For the privacy vocabulary, the term PIA seems to have become indispensable. It is a new term introduced by the GDPR. PIA stands for privacy impact assessment. Officially, the GDPR speaks of a Data Protection Impact Assessment (DPIA). However, PIA and DPIA are used interchangeably, although PIA is the best known abbreviation.
A good way to see whether your organisation already complies with the GDPR is to carry out an audit or quick scan. This is not a PIA. It is a common misconception that a PIA is carried out 'on a company or organisation', as a kind of audit or quick scan. This is not the case. A PIA is an assessment of a specific processing operation.
The GDPR provides that a controller must assess the impact of a proposed processing operation if the proposed processing operation poses an increased risk to the data subject.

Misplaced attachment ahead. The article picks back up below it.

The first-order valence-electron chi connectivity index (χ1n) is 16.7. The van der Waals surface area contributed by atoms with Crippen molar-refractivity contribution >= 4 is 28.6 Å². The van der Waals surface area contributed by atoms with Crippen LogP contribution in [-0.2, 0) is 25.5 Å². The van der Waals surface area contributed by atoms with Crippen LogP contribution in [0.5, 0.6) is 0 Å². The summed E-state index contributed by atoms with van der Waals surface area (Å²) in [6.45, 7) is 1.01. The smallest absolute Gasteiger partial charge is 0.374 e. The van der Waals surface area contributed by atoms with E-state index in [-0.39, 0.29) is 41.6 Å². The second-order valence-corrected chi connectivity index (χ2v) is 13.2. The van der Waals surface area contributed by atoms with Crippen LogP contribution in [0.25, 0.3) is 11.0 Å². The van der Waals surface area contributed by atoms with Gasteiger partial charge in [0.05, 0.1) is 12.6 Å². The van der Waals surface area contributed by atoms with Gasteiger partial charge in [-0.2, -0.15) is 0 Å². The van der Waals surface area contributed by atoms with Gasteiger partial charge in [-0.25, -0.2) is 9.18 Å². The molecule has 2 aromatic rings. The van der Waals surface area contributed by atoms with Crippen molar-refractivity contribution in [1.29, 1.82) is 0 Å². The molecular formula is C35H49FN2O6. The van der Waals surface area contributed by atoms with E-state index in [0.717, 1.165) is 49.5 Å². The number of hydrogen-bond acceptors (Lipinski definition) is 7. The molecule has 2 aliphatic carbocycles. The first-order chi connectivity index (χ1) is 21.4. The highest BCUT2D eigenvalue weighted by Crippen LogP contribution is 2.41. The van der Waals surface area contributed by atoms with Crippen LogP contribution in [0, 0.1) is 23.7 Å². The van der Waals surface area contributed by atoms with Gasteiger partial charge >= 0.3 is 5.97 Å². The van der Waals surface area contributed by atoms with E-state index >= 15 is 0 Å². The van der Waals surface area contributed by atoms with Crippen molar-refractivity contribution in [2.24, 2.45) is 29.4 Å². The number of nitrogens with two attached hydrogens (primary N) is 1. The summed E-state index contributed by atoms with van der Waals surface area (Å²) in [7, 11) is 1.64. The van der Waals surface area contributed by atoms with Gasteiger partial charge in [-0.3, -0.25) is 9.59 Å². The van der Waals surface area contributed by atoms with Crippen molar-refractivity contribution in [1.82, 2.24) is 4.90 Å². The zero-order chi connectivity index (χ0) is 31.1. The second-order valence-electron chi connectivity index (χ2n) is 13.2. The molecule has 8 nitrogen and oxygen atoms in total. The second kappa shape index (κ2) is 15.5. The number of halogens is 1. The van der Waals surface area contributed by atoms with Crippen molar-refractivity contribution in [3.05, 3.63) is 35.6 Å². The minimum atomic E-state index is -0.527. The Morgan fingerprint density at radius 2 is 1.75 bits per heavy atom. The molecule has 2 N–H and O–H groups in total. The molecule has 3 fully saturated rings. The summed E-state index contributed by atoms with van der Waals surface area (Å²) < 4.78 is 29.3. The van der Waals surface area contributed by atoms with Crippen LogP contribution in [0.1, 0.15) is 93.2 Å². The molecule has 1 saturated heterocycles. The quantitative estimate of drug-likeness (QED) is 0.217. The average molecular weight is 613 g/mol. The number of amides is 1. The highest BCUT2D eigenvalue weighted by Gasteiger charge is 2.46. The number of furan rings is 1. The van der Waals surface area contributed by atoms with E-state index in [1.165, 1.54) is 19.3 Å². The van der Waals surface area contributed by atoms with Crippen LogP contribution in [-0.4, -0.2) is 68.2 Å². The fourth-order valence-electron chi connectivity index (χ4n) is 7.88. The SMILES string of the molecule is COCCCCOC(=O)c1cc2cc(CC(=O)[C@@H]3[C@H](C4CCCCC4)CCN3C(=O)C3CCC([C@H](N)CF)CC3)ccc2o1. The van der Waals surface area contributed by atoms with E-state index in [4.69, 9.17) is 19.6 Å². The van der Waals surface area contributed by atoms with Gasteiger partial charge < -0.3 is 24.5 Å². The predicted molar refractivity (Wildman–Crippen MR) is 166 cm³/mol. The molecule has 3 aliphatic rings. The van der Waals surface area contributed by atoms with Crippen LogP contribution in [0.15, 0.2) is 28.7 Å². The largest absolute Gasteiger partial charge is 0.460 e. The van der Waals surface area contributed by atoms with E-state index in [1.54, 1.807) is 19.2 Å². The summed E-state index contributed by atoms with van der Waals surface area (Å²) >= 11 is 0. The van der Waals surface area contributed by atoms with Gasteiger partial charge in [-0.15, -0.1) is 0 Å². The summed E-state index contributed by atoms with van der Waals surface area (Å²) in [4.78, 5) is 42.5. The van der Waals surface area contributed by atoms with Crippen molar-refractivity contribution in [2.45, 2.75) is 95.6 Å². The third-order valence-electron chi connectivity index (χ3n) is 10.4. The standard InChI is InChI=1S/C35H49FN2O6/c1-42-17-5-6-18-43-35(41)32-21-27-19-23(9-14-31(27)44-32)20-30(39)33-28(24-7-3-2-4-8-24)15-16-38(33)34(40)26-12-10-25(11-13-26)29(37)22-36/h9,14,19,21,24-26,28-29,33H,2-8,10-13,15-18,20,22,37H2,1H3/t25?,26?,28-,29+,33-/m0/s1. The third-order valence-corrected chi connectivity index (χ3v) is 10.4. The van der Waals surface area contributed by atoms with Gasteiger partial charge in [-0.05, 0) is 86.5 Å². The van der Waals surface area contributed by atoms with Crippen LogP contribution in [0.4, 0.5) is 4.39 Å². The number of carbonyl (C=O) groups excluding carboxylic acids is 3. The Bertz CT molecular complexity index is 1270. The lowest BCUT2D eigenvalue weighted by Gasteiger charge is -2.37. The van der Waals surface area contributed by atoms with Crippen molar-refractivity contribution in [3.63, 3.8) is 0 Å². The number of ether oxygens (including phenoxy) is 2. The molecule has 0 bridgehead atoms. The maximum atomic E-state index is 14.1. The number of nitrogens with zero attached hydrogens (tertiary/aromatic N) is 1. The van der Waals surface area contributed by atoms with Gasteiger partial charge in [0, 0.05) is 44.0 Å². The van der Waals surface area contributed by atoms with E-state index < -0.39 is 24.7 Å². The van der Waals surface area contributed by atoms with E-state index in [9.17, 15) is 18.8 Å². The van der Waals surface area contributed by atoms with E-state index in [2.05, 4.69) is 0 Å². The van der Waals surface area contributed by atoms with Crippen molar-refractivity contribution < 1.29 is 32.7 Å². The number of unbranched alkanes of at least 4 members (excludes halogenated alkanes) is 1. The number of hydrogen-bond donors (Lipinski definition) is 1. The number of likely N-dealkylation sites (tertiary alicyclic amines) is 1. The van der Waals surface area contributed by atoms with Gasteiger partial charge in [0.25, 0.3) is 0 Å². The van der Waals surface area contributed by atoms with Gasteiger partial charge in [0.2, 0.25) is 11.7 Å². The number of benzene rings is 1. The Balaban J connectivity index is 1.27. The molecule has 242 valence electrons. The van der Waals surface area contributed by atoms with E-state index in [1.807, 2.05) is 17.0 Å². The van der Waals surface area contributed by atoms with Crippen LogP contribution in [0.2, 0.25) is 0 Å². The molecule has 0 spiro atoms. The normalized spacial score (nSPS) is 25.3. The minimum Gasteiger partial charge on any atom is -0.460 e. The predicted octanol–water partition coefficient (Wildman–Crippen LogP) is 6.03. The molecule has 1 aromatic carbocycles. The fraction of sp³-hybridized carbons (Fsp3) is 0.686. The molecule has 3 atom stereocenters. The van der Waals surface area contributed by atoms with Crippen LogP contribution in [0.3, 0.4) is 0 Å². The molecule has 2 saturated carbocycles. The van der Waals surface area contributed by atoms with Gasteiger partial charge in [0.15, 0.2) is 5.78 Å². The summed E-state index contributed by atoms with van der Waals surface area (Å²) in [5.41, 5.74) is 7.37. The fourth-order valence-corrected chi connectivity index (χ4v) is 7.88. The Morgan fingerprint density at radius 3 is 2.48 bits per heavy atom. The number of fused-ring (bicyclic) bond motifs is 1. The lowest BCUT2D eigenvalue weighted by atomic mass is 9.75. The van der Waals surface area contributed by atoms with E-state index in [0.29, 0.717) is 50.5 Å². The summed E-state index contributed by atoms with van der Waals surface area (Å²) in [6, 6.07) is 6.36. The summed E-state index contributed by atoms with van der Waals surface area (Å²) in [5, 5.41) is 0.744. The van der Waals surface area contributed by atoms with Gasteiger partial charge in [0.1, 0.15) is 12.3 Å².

This standard of an 'increased risk' is an open standard. This means that the GDPR does not contain an exact description of the cases in which there is or is not an increased risk. In doing so, you should pay attention to the following points:
On the basis of these factors, you will therefore have to consider in advance whether the intended processing involves an increased risk for the rights of the data subjects. If this is the case, you must submit the intended processing to a PIA.
The GPDR also mentions a number of cases in which a PIA is always compulsory. This is the case with the following processing operations:
Now we come to the IA part of the PIA. What is the impact assessment?
The GDPR prescribes four components that must at least be included in the assessment of the impact of the intended processing:
You consider these points and weigh them against each other. Where the PIA indicates that the processing poses a high risk without there being sufficient measures to protect the data subject, the controller should inform the Data Protection Authority of the intended processing. The Authority will then review the proposed processing. The Authority shall assess whether the processing would infringe this principle and shall provide the controller with written advice on this matter.